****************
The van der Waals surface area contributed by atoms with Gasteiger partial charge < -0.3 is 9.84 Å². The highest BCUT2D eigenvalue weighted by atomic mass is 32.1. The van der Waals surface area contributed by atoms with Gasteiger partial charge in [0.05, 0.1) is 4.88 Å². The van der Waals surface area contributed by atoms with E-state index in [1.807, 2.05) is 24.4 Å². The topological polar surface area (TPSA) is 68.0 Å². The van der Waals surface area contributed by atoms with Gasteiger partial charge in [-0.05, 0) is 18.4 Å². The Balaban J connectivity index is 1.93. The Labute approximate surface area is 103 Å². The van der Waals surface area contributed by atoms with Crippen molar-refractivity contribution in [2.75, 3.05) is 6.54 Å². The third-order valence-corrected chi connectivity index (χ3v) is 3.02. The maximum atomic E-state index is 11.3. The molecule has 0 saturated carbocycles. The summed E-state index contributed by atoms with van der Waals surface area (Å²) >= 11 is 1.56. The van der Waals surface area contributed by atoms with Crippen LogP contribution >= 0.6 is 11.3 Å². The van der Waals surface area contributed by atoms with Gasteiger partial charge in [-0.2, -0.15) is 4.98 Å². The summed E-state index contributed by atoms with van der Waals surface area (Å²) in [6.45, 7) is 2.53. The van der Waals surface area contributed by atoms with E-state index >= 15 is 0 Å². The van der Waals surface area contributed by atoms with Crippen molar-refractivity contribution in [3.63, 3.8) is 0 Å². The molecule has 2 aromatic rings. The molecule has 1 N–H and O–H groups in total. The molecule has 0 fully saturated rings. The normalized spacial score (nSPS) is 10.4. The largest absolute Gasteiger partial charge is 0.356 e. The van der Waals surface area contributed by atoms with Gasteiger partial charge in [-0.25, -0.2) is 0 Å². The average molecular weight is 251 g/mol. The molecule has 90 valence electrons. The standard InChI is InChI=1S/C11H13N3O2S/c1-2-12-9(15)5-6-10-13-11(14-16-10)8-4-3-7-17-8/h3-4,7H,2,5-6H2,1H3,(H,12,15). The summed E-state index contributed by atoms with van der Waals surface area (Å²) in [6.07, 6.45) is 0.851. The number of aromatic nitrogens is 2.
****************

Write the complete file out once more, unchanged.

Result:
The van der Waals surface area contributed by atoms with Gasteiger partial charge < -0.3 is 9.84 Å². The highest BCUT2D eigenvalue weighted by atomic mass is 32.1. The van der Waals surface area contributed by atoms with Gasteiger partial charge in [0.05, 0.1) is 4.88 Å². The van der Waals surface area contributed by atoms with E-state index in [1.807, 2.05) is 24.4 Å². The topological polar surface area (TPSA) is 68.0 Å². The van der Waals surface area contributed by atoms with Gasteiger partial charge in [-0.05, 0) is 18.4 Å². The Balaban J connectivity index is 1.93. The Labute approximate surface area is 103 Å². The van der Waals surface area contributed by atoms with Crippen molar-refractivity contribution in [2.75, 3.05) is 6.54 Å². The third-order valence-corrected chi connectivity index (χ3v) is 3.02. The maximum atomic E-state index is 11.3. The molecule has 0 saturated carbocycles. The summed E-state index contributed by atoms with van der Waals surface area (Å²) >= 11 is 1.56. The van der Waals surface area contributed by atoms with Crippen LogP contribution >= 0.6 is 11.3 Å². The van der Waals surface area contributed by atoms with Gasteiger partial charge in [-0.2, -0.15) is 4.98 Å². The summed E-state index contributed by atoms with van der Waals surface area (Å²) in [6.45, 7) is 2.53. The van der Waals surface area contributed by atoms with E-state index >= 15 is 0 Å². The van der Waals surface area contributed by atoms with Crippen molar-refractivity contribution in [3.63, 3.8) is 0 Å². The molecule has 2 aromatic rings. The molecule has 1 N–H and O–H groups in total. The molecule has 0 fully saturated rings. The normalized spacial score (nSPS) is 10.4. The largest absolute Gasteiger partial charge is 0.356 e. The van der Waals surface area contributed by atoms with Gasteiger partial charge in [-0.25, -0.2) is 0 Å². The average molecular weight is 251 g/mol. The molecule has 90 valence electrons. The standard InChI is InChI=1S/C11H13N3O2S/c1-2-12-9(15)5-6-10-13-11(14-16-10)8-4-3-7-17-8/h3-4,7H,2,5-6H2,1H3,(H,12,15). The summed E-state index contributed by atoms with van der Waals surface area (Å²) in [6.07, 6.45) is 0.851. The number of aromatic nitrogens is 2.